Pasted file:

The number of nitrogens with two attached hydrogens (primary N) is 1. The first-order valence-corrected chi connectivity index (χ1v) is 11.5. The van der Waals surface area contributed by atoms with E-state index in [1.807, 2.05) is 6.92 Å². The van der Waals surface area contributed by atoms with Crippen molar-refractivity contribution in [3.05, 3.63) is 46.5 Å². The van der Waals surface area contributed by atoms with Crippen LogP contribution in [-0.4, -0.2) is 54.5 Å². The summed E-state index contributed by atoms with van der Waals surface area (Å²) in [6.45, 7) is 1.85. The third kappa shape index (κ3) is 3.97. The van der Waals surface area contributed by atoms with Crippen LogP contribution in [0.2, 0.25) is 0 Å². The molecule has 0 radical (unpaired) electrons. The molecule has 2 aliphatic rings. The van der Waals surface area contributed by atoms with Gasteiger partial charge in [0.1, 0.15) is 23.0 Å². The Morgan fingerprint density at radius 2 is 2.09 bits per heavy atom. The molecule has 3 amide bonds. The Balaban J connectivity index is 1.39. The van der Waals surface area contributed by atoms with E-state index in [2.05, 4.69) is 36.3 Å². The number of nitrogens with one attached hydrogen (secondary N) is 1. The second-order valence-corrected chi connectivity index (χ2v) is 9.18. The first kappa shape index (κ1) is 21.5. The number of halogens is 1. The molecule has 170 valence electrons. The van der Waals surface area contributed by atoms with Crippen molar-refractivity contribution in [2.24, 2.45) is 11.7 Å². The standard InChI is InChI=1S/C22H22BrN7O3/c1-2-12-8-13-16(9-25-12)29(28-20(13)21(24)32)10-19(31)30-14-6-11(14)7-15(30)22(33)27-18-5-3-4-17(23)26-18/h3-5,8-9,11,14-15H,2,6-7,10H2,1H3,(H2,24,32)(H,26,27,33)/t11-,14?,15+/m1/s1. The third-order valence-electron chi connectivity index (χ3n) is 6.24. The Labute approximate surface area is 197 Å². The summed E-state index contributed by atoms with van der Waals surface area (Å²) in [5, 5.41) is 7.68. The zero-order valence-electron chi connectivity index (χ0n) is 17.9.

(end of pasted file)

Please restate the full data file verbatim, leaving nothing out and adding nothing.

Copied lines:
The number of nitrogens with two attached hydrogens (primary N) is 1. The first-order valence-corrected chi connectivity index (χ1v) is 11.5. The van der Waals surface area contributed by atoms with E-state index in [1.807, 2.05) is 6.92 Å². The van der Waals surface area contributed by atoms with Crippen molar-refractivity contribution in [3.05, 3.63) is 46.5 Å². The van der Waals surface area contributed by atoms with Crippen LogP contribution in [-0.4, -0.2) is 54.5 Å². The summed E-state index contributed by atoms with van der Waals surface area (Å²) in [6.45, 7) is 1.85. The third kappa shape index (κ3) is 3.97. The van der Waals surface area contributed by atoms with Crippen LogP contribution in [0.2, 0.25) is 0 Å². The molecule has 0 radical (unpaired) electrons. The molecule has 2 aliphatic rings. The van der Waals surface area contributed by atoms with Gasteiger partial charge in [0.1, 0.15) is 23.0 Å². The Morgan fingerprint density at radius 2 is 2.09 bits per heavy atom. The molecule has 3 amide bonds. The Balaban J connectivity index is 1.39. The van der Waals surface area contributed by atoms with E-state index in [2.05, 4.69) is 36.3 Å². The number of nitrogens with one attached hydrogen (secondary N) is 1. The second-order valence-corrected chi connectivity index (χ2v) is 9.18. The first kappa shape index (κ1) is 21.5. The number of halogens is 1. The molecule has 170 valence electrons. The van der Waals surface area contributed by atoms with Crippen molar-refractivity contribution in [2.24, 2.45) is 11.7 Å². The standard InChI is InChI=1S/C22H22BrN7O3/c1-2-12-8-13-16(9-25-12)29(28-20(13)21(24)32)10-19(31)30-14-6-11(14)7-15(30)22(33)27-18-5-3-4-17(23)26-18/h3-5,8-9,11,14-15H,2,6-7,10H2,1H3,(H2,24,32)(H,26,27,33)/t11-,14?,15+/m1/s1. The third-order valence-electron chi connectivity index (χ3n) is 6.24. The Labute approximate surface area is 197 Å². The summed E-state index contributed by atoms with van der Waals surface area (Å²) in [5, 5.41) is 7.68. The zero-order valence-electron chi connectivity index (χ0n) is 17.9.